Radiation and Cancer Biology

PD 11 - Biology 5 - Poster Discussion

1095 - Effective Abscopal Response is Dependent on Optimal Radiation Dose and Sequencing With Anti-PD1 therapy.

Tuesday, October 23
3:15 PM - 3:21 PM
Location: Room 217 A/B

Effective Abscopal Response is Dependent on Optimal Radiation Dose and Sequencing With Anti-PD1 therapy.
T. Nasti1, S. Im1, H. T. Kissick2, C. Daugherty1, D. Lawson3, R. Ahmed1, and M. K. Khan4; 1Department of Microbiology/Immunology, Emory University, Atlanta, GA, 2Department of Urology, Emory University, Atlanta, GA, 3Department of Hematology and Medical Oncology, Emory University, Atlanta, GA, 4Department of Radiation Oncology, Winship Cancer Institute of Emory University, Atlanta, GA

Purpose/Objective(s): Radiotherapy sometimes leads to remission at sites outside the field, in a phenomenon termed the “abscopal effect.” T cells, in particular CD8 T cells are believed to mediate this response. The purpose of this study was to understand how radiotherapy dose and sequencing relative to anti-PD1 therapy affects the abscopal response.

Materials/Methods: To answer our question, we developed a human equivalent syngeneic mouse model established in C57/BL6 mice by injecting B16F10GP melanoma cells in both flanks. One flank was irradiated with different radiation doses, and tumors measured every 2-3 days. For immunotherapy, anti-PD1 antibody (muDX400) was used.

Results: There was a significant delay in tumor growth of the radiated site, as well as the distant non-irradiated tumor site depending on the radiation dose used. The 10 Gy was much more effective in inducing the abscopal response compared to single doses of 2, 5 or 20 Gy. CD8+ T cells showed increased proliferative capacity in the tumor using single 10 Gy radiation dose as shown by percent Ki67+PD1+ CD8+ T cells. The frequency of antigen specific CD8+ T cells also increased in both irradiated and non-irradiated tumors with the 10 Gy group, compared with other groups. Combination of anti-PD1 (muDX400) with radiation was more effective with 10 Gy than other radiation doses. The sequence of radiation followed with anti-PD1 therapy was more effective than radiation following anti-PD1 therapy. RNA seq data on exhausted (CD8+Tim3+CD73-) and stem cell like (CD8+Tim3-CD73+) cells from untreated, radiation, anti-PD1 alone or combination groups showed radiation induces interferon signaling while anti-PD1 therapy affects cell cycle genes. The combo showed changes in both gene subsets.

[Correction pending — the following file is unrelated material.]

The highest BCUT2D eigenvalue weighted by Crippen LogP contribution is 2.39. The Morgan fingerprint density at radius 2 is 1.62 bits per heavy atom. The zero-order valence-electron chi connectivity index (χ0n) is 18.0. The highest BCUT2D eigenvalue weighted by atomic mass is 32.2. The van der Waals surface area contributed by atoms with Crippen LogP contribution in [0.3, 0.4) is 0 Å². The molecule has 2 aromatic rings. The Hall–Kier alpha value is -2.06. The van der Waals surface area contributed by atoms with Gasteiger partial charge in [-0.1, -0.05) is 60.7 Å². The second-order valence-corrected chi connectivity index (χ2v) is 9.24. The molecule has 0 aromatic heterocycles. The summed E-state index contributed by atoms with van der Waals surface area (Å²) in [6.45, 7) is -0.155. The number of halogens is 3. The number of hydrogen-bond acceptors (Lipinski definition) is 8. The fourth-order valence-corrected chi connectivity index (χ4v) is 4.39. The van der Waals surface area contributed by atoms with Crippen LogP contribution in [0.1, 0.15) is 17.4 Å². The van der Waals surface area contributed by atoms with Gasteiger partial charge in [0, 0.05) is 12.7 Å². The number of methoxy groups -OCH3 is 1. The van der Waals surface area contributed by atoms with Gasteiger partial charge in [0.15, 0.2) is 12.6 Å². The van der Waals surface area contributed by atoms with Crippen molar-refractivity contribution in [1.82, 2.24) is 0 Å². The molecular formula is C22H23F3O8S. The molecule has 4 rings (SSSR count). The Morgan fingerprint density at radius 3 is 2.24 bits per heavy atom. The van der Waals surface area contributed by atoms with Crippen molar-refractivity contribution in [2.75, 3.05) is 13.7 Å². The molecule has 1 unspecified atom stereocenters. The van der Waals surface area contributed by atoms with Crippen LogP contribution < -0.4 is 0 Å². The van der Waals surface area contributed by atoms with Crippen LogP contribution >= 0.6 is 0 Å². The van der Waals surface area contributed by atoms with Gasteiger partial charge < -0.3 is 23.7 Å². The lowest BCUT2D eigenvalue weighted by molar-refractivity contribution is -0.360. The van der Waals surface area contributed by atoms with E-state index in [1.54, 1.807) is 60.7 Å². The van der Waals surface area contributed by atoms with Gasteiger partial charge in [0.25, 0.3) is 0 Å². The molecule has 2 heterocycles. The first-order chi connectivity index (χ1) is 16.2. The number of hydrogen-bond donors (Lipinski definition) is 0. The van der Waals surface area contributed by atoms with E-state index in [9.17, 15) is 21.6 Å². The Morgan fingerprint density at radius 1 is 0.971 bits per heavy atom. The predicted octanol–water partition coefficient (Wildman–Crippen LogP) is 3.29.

Conclusion: Our findings indicate that optimal radiation dose and sequence with PD1 is necessary for optimal abscopal response due to effect on stem cell like CD8+ T cells. This study will provide a stage for upcoming clinical trial designs, regarding optimal radiation dose and sequencing of radiation and anti-PD1 therapy.

Author Disclosure: T. Nasti: None. S. Im: None. H.T. Kissick: None. D. Lawson: None. R. Ahmed: Research Grant; Merck. Patent/License Fees/Copyright; Emory University. M.K. Khan: Research Grant; Merck.

Tahseen Nasti, PhD

Disclosure:
No relationships to disclose.

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